Discharge of metal waste into air, water and soil through various industrial processes including tanning, dyeing, electroplating, printing, batteries, pigments, ceramics, glass and metallurgy, dust from old paint containing lead, use of mercury in lamps and thermometers etc. results in continuous accumulation of chromium, antimony, lead, mercury and other heavy metals in food chains which leads to biomagnification causing harm to human life.4 This un-checked discharge of chromium in its hexavalent form into water channels has lethal effects on life quality affecting biological systems of living flora and fauna. This metal toxicity causes conformational changes by altering overall configuration of proteins, ribonucleic acids and osmotic balance of the whole body.2 This metal toxicity is linked to direct release of industrial wastes into water channels and streams and is not limited to aquatic organisms only, but it also influence soil properties, activity of plants as primary producers, survival of animals feeding these contaminated plants and ultimately human beings. The carcinogenicity associated with heavy metal also resulted in cell impairment by inhibiting the enzyme activity of cytoplasmic organization as a result of oxidative metal stress.6,9 Phytotoxic effects associated with heavy metal contamination on crops include chlorosis, impaired photosynthesis, impaired growth, reduction in biomass and eventually causes plant death. In the current scenario, it is essential to reduce metal uptake by heavy metal-resistant plants and limit the entry of these toxic metals into food chains which then gradually reaches upto highest trophic level.5

Application of metal-tolerant bacteria: An effective remediation strategy

Heavy metals along with many other pollutants can be lethal to human health as well as environment, even at low concentration due to gradual accumulation of this metal salts.14 Therefore, remediation strategies are needed to reduce this heavy metal pollution. Toxic form of these metals can become environment friendly by changing into less toxic form through certain mechanisms either, by chelating with different chelators via physical or chemical pathways or by shifting their valence shells by redox reaction.5 This is the basic principle of metal removing methods which utilizes microbial potential for metal removal i.e., microbial remediation. This metal removing technique is emerging as environment friendly and economical technique for the present issue of environmental pollution.15 The mechanism of interaction of these heavy metals with microbes exhibit different toxic effects due to the divergence in bonding degree of potential ligands and the variation in mobility of each individual metal ion.16

Application of naturally occurring metal-tolerant bacteria, especially those which are involved in growth proliferation and known as plant growth-stimulating bacteria, is significant for the survival and stimulation of development process of treated plants under stress.17 It is also evident that such resistant bacteria are helpful in phytoremediation of metal polluted soils contaminated with these heavy metals.6 Such microbes are potential agents to reduce metal toxicity by modifying intrinsic properties of cells i.e., structural changes in the cell wall, production proportion of extracellular polysaccharides and their ability to coagulate or bind metals outside or inside the cell. Moreover, some microorganisms may infer resistance genes encoding highly specific tolerance mechanisms against these toxic metals.18 These genetic determinants can be chromosomally oriented or may be located on plasmids with metal- resistance genes.6,13 The localization of these resistance systems on either plasmids or other transportable genetic elements allows the spread of specific genes that is responsible for resistance against heavy metals among these microbial populations inhabiting polluted soils.18 In fact, the results of several investigations revealed that elevated concentrations of these heavy metals can bring structural changes in the microbial community which in turn is linked to an increase in metal tolerance of bacterial strains.19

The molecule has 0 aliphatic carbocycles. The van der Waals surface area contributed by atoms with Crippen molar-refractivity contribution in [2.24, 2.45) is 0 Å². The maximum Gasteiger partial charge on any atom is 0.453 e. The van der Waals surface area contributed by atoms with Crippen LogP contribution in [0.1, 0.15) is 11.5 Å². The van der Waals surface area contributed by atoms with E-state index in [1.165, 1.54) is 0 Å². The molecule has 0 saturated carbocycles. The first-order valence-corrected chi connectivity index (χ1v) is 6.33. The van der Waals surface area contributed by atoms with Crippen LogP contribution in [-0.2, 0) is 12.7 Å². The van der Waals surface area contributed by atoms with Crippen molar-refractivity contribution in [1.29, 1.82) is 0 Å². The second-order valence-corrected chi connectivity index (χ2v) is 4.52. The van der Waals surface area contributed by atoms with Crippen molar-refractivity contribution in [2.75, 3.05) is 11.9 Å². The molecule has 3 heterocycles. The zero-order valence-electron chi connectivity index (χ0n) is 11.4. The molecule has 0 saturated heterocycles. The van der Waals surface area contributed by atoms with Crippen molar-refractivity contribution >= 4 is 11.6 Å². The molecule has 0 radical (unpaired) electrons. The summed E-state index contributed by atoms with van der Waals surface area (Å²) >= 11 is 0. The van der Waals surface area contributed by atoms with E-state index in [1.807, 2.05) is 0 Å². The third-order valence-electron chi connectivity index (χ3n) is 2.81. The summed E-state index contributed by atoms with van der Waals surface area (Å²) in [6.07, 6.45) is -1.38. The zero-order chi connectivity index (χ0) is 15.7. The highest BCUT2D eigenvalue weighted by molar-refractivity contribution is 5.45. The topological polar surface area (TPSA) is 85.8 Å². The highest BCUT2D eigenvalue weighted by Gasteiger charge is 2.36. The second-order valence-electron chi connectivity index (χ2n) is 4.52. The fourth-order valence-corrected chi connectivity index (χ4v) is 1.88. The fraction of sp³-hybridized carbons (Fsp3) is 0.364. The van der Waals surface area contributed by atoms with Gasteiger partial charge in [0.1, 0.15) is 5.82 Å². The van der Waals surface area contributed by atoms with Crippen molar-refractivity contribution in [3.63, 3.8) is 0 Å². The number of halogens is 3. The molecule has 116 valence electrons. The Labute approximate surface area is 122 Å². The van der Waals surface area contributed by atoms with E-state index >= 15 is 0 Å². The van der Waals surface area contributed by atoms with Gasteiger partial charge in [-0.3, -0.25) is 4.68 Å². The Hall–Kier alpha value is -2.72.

These microscopic tiny creatures have evolved specific tolerance mechanisms to cope with this metal toxicity such as reduction of metal ions, extracellular sequestration, reduced cell permeability and many others.4 Among these detoxification mechanisms, production of siderophores is crucial as their canonical function is to scavenge insoluble iron and metal- resistant bacteria use these secreted molecules to bind with other metals thereby, reducing metal toxicity in contaminated systems.4,13 These siderophore-metal complexes are incapable to enter into the bacterial cells, thereby reducing free toxic metal concentrations in the heavy metal polluted environment.20 This capability suggests utility of siderophores or siderophore-producing microbes to remediate heavy metal-contaminated environments.11 Thus, use of metal-tolerant bacteria can be an efficient strategy to reduce metal pollution in contaminated areas, thus, enabling us to use natural tools for reducing heavy metal toxicity in the environment.


My research project was partially or fully sponsored by (University of the Punjab) with grant number (PURP-2016-17). In case of no financial assistance for the research work, provide the information regarding the sponsor.

Conflict of interest

Authors declare that there is no conflict of interest